CSR in Japan: an interview with Yusuke Yamashita (part 2)

This post continues from part 1: an interview with Yusuke Yamashita, lecturer and researcher on CSR and business ethics in Japan. In this second part he shares his views on the development of CSR in Japan up to now and gives recommendations on what can be done to improve this development.

What role does Corporate Social Responsibility have for the Japanese business community?

At first, most Japanese companies were indifferent to CSR. However, when pollution and environmental problems became big social issues in the 1970s, companies were forced to do something. Originating from this background, until about the 1990s Japanese companies mostly saw CSR as a way to respond to environmental topics.

Nevertheless, Japanese companies were also confronted with other problems than just environmental.As globalization expanded, from the year 2000 onward the need for a more proactive way of CSR and business ethics became clear in Japan as well.

These days, I think that most Japanese businesses think of CSR as part of a strategy to improve a company’s image and of risk management. I don’t think that Japanese people really understand clearly the difference between CSR, business ethics and compliance.

At the same time, the number of Japanese companies that are cooperating with their stakeholders and striving to solve social problems is increasing.

Most companies in Japan are tackling the following three points when they talk about CSR:

1)      Risk management (as a way of company protection)
2)      Positively influencing the financial performance through improving corporate reputation
3)      Philanthropy as a way of resolving social issues

These points are very important for companies now. Yet, this doesn’t constitute an integrated approach of CSR. I think the concept of business ethics in these three points is very weak.

Contemporary CSR in Japan is mostly about dealing with solutions to social problems in Japanese society. However, it is not sufficiently concerned about the social issues in management of Japanese businesses.

Business ethics is about a business becoming a thoroughly ethical being as it is the only way to prevent fraud or scandals occurring in a company. Risk management in itself doesn’t require this type of fully integrated ethical awareness. But business ethics does require of companies to fully integrate this in realizing a better way of doing business. This is the difference with risk management.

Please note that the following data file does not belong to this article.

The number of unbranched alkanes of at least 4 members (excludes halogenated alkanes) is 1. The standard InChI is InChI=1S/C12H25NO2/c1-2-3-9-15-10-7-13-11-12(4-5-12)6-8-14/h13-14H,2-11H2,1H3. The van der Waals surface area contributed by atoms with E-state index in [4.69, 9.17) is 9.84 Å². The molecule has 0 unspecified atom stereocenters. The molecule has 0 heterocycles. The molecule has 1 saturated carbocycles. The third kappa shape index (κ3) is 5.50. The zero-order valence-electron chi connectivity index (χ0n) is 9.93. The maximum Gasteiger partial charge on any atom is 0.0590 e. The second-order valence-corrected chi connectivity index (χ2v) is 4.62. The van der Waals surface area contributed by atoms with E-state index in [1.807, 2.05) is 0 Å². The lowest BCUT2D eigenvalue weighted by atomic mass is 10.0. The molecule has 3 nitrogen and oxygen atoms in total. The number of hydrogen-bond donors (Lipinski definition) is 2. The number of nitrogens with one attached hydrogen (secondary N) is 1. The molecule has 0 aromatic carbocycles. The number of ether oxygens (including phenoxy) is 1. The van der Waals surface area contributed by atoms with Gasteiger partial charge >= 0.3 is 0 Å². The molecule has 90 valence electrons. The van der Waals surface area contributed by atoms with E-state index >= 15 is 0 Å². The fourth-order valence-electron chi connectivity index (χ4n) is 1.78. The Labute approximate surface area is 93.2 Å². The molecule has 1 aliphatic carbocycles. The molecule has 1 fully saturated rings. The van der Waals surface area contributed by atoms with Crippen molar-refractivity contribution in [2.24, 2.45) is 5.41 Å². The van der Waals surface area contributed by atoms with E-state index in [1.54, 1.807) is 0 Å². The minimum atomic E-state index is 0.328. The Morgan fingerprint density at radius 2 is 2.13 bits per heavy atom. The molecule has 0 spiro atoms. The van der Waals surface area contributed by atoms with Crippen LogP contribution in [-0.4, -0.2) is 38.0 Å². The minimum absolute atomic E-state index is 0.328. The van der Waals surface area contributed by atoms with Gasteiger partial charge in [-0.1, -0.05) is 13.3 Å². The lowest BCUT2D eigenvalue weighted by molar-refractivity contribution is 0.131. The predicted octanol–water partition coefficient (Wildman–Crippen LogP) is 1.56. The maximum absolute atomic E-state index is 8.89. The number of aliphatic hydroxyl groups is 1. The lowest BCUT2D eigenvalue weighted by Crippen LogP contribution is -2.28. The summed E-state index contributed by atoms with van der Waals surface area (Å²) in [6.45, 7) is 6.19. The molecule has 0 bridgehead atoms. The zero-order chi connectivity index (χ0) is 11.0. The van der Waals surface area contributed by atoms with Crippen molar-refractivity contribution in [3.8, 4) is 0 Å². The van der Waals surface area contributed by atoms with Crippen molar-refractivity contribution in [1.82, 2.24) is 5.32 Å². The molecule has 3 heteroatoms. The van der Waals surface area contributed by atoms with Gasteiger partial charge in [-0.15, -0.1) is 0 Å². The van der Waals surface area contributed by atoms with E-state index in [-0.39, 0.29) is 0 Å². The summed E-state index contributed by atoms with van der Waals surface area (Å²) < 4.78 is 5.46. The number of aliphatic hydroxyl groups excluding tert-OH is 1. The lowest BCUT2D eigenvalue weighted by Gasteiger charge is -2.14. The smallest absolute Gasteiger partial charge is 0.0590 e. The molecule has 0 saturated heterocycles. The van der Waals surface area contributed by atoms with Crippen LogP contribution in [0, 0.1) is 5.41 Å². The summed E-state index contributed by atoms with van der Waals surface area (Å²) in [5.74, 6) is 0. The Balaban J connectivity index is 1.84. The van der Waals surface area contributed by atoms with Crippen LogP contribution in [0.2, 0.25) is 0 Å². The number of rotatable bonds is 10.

I think that a deeper understanding of the concept of CSR will also lead to an increase of efforts in business ethics in the Japanese business world. Despite CSR becoming more included in the Japanese corporate world, there are still many occurrences of fraud and scandals. But I think that more and more Japanese people will want companies to make integrating business ethics a priority over their philanthropic activities.

 

In your view, what is the main CSR-issue that needs more attention in Japan (either from government, business or consumers)?

I think that there are very little government policies on CSR in place in Japan right now. On my own website, I have published a proposal for 17 policy issues on CSR.

To summarize, these points include a proposal to establish a “CSR Minister” to the government, to establish a CSR Agency, to establish an independent CSR consulting and whistle-blowing contact point and various additional points on stakeholders, tax incentives and transparency.

I will elaborate on a few points of these below.

In Japan there is a “Consumer Agency” (消費者庁) with a responsible minister but I believe we need a CSR Agency and a CSR minister.

Stakeholders are not only consumers and therefore it is necessary that the government has policy in place to also respond to other stakeholders in a suitable manner.

The government should also proactively present all relevant guidelines so that each company can make their individual practice of CSR and business ethics policy into the most appropriate to their business.

The government should support CSR initiatives of companies for example by reducing the tax burden.

However, the government shouldn’t only think about the corporate benefits, but has to be a neutral intermediary between business and stakeholders.

Finally, there is the issue of the National Contact Point of the OECD Guidelines. In Japan there are several ministries that are in charge of the NCP, but this makes it very difficult to understand which section has responsibility for the NCP. This responsibility should be centralized at one section.

 

Many thanks to Yamashita-san for participating in this blog interview and by sharing his ideas with me in so much detail. どうもありがとうございました!

This series was started by participation in Blog Away NL Maand #2, initiated by Karin Ramaker

CSR in Japan: an interview with Yusuke Yamashita (part 1)

Sustainability, responsible business practices and entrepreneurship: big issues in Asia.

On this blog I share what I know about these topics. But I also want to start sharing views from others: experts on sustainable urban development, academics on corporate social responsibility (CSR), Asia-entrepreneurs etc. This is why I’m starting with a series of short interviews with a wide variety of people about their work and personal ideas about the above question.